At least I’m done and can start quilting. This time it’ll be in points, strewing buttons on the pattern at random.
Hence the kisses from Peter Pan: Buttons and a thimble. Oh, how I wish they felt as good as my husbands’ …
Yesterday was St. George’s Day. It may not be of much significance to most people. One exception are English patriots and churchgoers as St. George is England’s patron saint.
Another exception is scouts. As steady readers of this blog know I’m a scout, and though I belong to a non-denominational scout corps we still celebrate St. George’s day. We hear or re-enact the story of George before he was a saint and just was a soldier. He slayed a dragon and so saved not just a village but also a fair princess about to be sacrificed to the dragon. And then he turned down her father’s offer of half the relam and her hand in marriage because a good man does not help for personal gain. He helps because it is his duty to help his fellow man (and princess!)
So we tell the scouts that story and remind them that helping others should always be second nature to a true scout.
Then there’s the part they all look forward to: The handing out of stars.
When I was a girl scout in the YWCA they were real, metal stars. Nowadays they’re just embroidered material that you stitch on to your left uniform pocket. On the star the number shows how many years you’ve been a scout.
My new star says 8. And in my group there’s a custom that once you get that you get no more stars. Instead you just tilt it to show the sign of eternity.
So: Should my star stand up or bend over?
Think I’ll leave it standing. And next year break group consensus and swap it for my old “6”. Upside down, of course.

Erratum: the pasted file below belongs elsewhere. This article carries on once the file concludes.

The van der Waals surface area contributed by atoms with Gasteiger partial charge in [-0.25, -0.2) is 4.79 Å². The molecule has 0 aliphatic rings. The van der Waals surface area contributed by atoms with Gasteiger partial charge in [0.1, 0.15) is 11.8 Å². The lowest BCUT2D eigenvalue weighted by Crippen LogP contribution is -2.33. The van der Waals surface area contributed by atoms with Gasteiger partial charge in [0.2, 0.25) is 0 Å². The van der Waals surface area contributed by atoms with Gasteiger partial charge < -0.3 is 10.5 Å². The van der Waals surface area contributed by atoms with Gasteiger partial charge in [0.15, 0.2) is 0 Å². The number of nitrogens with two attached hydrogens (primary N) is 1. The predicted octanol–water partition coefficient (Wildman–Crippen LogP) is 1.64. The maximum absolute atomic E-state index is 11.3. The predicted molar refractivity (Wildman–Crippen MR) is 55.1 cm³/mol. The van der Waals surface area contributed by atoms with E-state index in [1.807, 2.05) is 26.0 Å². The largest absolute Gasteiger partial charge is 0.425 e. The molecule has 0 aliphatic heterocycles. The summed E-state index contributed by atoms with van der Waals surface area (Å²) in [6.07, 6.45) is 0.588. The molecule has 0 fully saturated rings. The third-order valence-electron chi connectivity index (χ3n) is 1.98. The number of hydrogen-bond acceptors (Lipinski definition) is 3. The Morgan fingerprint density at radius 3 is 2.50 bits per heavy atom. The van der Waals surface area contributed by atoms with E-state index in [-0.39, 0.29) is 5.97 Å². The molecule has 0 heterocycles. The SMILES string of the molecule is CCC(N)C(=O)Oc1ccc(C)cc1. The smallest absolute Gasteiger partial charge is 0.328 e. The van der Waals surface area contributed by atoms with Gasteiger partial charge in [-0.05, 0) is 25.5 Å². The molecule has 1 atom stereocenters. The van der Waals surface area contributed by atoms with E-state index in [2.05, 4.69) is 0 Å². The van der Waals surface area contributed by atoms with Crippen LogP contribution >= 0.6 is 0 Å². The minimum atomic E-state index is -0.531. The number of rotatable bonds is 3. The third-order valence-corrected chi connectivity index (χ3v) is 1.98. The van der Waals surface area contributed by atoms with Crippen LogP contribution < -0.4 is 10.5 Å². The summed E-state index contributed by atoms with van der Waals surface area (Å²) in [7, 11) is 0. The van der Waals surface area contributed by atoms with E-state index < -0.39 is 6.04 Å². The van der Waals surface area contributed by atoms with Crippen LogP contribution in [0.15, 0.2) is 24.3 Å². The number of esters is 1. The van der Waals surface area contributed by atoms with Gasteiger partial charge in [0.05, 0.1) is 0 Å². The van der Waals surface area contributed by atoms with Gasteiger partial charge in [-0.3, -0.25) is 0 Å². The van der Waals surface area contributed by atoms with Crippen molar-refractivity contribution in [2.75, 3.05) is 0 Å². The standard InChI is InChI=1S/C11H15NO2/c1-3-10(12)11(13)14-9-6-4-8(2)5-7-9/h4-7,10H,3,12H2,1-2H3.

While it’s all well and good that someone wants to sell my patterns it also means that I have to make cut-out-sheets with all the different parts. Which is far from easy. And all the while my neighbours’ moronic son plays extremely loud, extremely rotten “music” going right throuh two walls, a hedge and several yars of garden.
I tried the Brian Wilson-cure. No good. Instead of Good Vibrations it was more like
“(I’m picking up): I’m seeing these big frustrations / it’s being exasperating” – repeat ad nauseam.
Only when I pain-stakingly made grid after grid in the different sizes of some of the parts did it help. In part. Because I obviously can’t get two grid next to each other in spite of ample room. And I can’t draw up all the parts because a grid does not allow for a diagonal line.
It seems it’s back to hand-drawing, scanning and clip-art. A hassle, in other words.
Oh yes and of course I just got a rejection from one of the two still possible publishers. I see more grids looming.
Perhaps I should just call up the other publisher, ask him straight out and then start selling those patterns individually.
Some of them are actually easy to draw up. And an opening in one shop could be openings in other shops too.
And once those pattern pieces are made I just need to store them safely. Yup, I could be cathing a few Good Vibrations too.
I write. Not just this blog (and another one in Danish) but also fiction. Sometimes I write non-fiction too when I describe some of the patterns et c. I make for various craft projects.
And when you write you get – at least some people get – the notion that someone might want to publish your writing. So you send off a manuscript to veraous publishers, big and small.
And then you wait. Watch your mail box for at least an auto-reply that tells you that your heart and soul reached their destination. And you wait some more.
From time to time you loose patience, often as not only to wish you didn’t because the long-awaited answer is a refusal.
And then just once in a while you get a chance. This just happened to me even if it was in disguise: I wrote up descriptions with lots of snaps of a select number of patchwork patterns and looked for publishers specialising in the field. Then I wrote to those publishers. Finally I posted in a patchwork group on Facebook if others had good suggestion of “never fail always good books” from a specific publisher.
That was when chance entered the equation. A group member with a shop wrote to me because she could well want to sell my patterns in her shop.
The lesson I learned from this? Just the usual: Timing is what makes chances occur.